Coaching is a relatively new application to promote the development of leadership skills in health care and nursing. It is defined as supporting another person in achieving specific performance goals by providing guidance and ongoing support. It differs from mentoring, a more familiar term in that its focus is on specific aims rather than general professional development (Wolever, Moore, & Jordan, 2016; Baker, Lefebvre, & Sevin, 2017; Funari, Feider, & Schoneboom, 2015). Coaching may be the start of, or a part of, a mentoring relationship that develops over time and can continue beyond accomplishment of a specific goal (Fielden, Davidson, & Sutherland, 2009). Despite recommendations from the Institute of Medicine's Future of Nursing: Leading Change, Advancing Health (2010), which outlined strategies that would enhance and enable nurses to lead health care transformation, evidence in the literature is limited on coaching to promote nursing leadership development (Doerksen, 2010). Mentoring efforts are reported primarily in academic and emerging professional programs and reports on coaching currently available suffer from weak methodologies and lack consistent, measurable, or generalizable outcomes. Clearly, studies that evaluate the impact of coaching on the leadership abilities of advanced practice nurses (APNs) are warranted. The purpose of this report is to describe the current literature related to coaching among APNs and the results of the coaching experiences from APN Fellows who participated in coaching circles during their national nurse leadership program.
The Duke–Johnson & Johnson Nurse Leadership program was developed to provide APNs with the opportunity to gain the knowledge and skills to lead the development, implementation, and evaluation of a transformational project that focuses on improving health outcomes for underserved populations (Duke–Johnson & Johnson Nurse Leadership Program, 2017). Selected participants are chosen annually through a rigorous application process that includes the APNs' written explanation of leadership and project goals and personal interviews conducted by a designated selection committee. The year-long Fellowship, underwritten by grant funding and academic support from the University (Fellows pay only travel expenses), offers bimonthly synchronous and asynchronous learning modules, in-person retreats throughout the year, and deliverable project assignments, including the culmination presentation of their project. The overarching goals of the program include participant achievement of leadership competencies, enhanced communication techniques, and management skills not typically offered in traditional graduate nursing education (e.g., financial budgeting, fiscal forecasting, and planning), which promote the participants' ability to lead transformational changes and health care system improvements within their communities or organizations.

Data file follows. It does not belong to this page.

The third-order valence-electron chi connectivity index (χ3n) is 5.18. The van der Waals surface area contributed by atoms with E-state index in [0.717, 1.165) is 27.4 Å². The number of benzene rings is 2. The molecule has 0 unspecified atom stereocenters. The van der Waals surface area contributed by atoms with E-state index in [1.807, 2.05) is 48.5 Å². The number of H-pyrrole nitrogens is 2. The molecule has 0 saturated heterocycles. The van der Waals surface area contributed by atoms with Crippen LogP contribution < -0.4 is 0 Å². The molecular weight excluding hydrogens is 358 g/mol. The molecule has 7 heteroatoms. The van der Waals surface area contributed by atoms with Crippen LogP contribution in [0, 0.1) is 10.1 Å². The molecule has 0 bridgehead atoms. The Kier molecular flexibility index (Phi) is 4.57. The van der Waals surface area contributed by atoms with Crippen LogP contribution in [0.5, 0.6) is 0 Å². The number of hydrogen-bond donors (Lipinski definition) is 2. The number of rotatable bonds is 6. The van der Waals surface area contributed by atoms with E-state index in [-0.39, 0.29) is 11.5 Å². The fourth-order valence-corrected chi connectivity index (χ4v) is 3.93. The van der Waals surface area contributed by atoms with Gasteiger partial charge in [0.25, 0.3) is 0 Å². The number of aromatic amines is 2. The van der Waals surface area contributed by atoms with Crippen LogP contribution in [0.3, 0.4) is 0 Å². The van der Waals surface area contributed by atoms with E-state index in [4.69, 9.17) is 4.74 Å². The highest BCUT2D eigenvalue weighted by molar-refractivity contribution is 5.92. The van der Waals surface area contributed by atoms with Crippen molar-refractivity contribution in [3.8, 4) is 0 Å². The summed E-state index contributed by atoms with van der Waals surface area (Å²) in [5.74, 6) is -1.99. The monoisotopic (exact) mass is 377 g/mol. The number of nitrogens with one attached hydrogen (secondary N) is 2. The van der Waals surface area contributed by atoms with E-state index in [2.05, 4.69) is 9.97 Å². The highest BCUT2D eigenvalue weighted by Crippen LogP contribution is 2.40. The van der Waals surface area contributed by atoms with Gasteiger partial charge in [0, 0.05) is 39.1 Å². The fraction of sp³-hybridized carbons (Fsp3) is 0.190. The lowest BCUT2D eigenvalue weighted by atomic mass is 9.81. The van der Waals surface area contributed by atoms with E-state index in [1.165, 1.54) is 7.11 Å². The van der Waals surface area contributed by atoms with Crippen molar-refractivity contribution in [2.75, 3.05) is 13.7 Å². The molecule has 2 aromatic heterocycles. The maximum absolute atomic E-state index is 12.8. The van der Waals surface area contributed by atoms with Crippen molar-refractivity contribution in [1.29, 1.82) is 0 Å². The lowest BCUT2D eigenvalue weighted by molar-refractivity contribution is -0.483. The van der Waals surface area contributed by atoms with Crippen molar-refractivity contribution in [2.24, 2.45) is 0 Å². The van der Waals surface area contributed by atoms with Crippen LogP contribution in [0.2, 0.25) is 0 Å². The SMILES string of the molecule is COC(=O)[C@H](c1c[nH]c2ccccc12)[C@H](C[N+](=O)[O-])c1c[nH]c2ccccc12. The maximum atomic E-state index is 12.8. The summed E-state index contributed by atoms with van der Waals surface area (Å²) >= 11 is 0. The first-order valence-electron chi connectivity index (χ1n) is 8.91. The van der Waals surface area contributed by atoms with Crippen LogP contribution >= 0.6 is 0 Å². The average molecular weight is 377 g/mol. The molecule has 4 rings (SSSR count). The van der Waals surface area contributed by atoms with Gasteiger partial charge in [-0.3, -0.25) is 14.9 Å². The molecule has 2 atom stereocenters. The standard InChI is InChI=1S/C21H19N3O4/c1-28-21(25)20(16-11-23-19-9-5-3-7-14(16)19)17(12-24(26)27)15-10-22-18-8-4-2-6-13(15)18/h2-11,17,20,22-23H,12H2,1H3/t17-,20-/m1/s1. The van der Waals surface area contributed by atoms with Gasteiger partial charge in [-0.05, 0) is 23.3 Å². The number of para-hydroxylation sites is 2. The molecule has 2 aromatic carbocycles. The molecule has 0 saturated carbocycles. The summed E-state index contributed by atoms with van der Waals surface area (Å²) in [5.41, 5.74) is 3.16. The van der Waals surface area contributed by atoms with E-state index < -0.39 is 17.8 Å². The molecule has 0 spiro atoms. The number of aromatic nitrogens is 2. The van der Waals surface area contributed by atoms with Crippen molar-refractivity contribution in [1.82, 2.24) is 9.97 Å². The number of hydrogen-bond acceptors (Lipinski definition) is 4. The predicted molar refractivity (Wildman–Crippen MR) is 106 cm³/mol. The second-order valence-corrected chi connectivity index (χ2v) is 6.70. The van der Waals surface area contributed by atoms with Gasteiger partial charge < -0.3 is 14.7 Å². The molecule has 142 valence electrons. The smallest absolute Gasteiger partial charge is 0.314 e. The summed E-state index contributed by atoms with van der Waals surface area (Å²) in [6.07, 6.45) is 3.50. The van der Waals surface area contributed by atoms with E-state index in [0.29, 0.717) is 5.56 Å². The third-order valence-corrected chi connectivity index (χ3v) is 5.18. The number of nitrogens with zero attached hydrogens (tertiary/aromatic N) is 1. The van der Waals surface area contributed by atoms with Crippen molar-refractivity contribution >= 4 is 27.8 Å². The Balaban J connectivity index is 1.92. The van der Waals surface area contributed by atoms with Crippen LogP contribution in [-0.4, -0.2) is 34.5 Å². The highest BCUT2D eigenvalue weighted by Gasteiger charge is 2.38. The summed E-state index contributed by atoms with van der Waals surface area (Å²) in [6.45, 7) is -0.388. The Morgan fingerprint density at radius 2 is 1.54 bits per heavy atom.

Another significant component of the program is mentoring and support of each Fellow through the use of “coaching circles”: groups of two to three Fellows who work with an assigned coach on at least a monthly basis as the Fellowship unfolds. Coaches are assigned to circles on the basis of their expertise and clinical specialty, as well as their geographic location, aiming to closely match interests and clinical expertise while also ensuring time zone–specific ease in scheduling circle meetings. The coaches are each experienced nurse leaders (not always a nurse practitioner [NP]) charged with supporting and guiding the Fellows in successful completion of their transformational health projects (a specific goal). The coaches preview outlined projects prior to meeting their coaching circle Fellows in person at the first retreat, then continue to closely mentor each of the Fellows' projects. Coaches offer suggestions, strategies, and guidance to address issues that emerge through monthly hour-long virtual coaching circle meetings and during midyear and final retreats, where coaching circles meet in person. Coaches also offer mentoring support through e-mail and telephone contact to their circle of Fellows and provide availability for one-to-one consultation and troubleshooting. The video conferencing and e-mail communication is facilitated via the university learning platform and the program administrative team.